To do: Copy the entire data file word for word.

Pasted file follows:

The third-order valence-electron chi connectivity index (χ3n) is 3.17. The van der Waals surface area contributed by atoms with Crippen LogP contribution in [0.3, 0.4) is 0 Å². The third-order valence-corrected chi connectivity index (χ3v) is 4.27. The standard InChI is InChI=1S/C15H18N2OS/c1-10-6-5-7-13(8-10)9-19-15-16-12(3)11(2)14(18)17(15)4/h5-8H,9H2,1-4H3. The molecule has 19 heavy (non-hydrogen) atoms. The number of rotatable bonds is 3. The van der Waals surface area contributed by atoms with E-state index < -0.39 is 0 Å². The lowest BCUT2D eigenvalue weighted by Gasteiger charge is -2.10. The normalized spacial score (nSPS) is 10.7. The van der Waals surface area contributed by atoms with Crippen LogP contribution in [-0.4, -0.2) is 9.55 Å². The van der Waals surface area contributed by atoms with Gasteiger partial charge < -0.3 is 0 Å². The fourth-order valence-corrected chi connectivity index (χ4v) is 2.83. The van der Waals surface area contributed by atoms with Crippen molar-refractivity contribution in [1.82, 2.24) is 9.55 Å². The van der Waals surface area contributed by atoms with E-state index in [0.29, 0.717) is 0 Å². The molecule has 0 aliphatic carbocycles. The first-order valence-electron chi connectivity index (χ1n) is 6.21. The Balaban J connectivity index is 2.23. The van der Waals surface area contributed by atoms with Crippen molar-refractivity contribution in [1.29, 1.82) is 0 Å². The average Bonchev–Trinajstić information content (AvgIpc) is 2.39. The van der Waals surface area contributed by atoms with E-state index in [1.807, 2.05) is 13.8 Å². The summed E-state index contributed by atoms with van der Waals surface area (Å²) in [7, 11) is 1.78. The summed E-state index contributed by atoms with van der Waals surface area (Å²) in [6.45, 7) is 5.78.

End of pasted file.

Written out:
The third-order valence-electron chi connectivity index (χ3n) is 3.17. The van der Waals surface area contributed by atoms with Crippen LogP contribution in [0.3, 0.4) is 0 Å². The third-order valence-corrected chi connectivity index (χ3v) is 4.27. The standard InChI is InChI=1S/C15H18N2OS/c1-10-6-5-7-13(8-10)9-19-15-16-12(3)11(2)14(18)17(15)4/h5-8H,9H2,1-4H3. The molecule has 19 heavy (non-hydrogen) atoms. The number of rotatable bonds is 3. The van der Waals surface area contributed by atoms with E-state index < -0.39 is 0 Å². The lowest BCUT2D eigenvalue weighted by Gasteiger charge is -2.10. The normalized spacial score (nSPS) is 10.7. The van der Waals surface area contributed by atoms with Crippen LogP contribution in [-0.4, -0.2) is 9.55 Å². The van der Waals surface area contributed by atoms with Gasteiger partial charge < -0.3 is 0 Å². The fourth-order valence-corrected chi connectivity index (χ4v) is 2.83. The van der Waals surface area contributed by atoms with Crippen molar-refractivity contribution in [1.82, 2.24) is 9.55 Å². The van der Waals surface area contributed by atoms with E-state index in [0.29, 0.717) is 0 Å². The molecule has 0 aliphatic carbocycles. The first-order valence-electron chi connectivity index (χ1n) is 6.21. The Balaban J connectivity index is 2.23. The van der Waals surface area contributed by atoms with Crippen molar-refractivity contribution in [1.29, 1.82) is 0 Å². The average Bonchev–Trinajstić information content (AvgIpc) is 2.39. The van der Waals surface area contributed by atoms with E-state index in [1.807, 2.05) is 13.8 Å². The summed E-state index contributed by atoms with van der Waals surface area (Å²) in [7, 11) is 1.78. The summed E-state index contributed by atoms with van der Waals surface area (Å²) in [6.45, 7) is 5.78.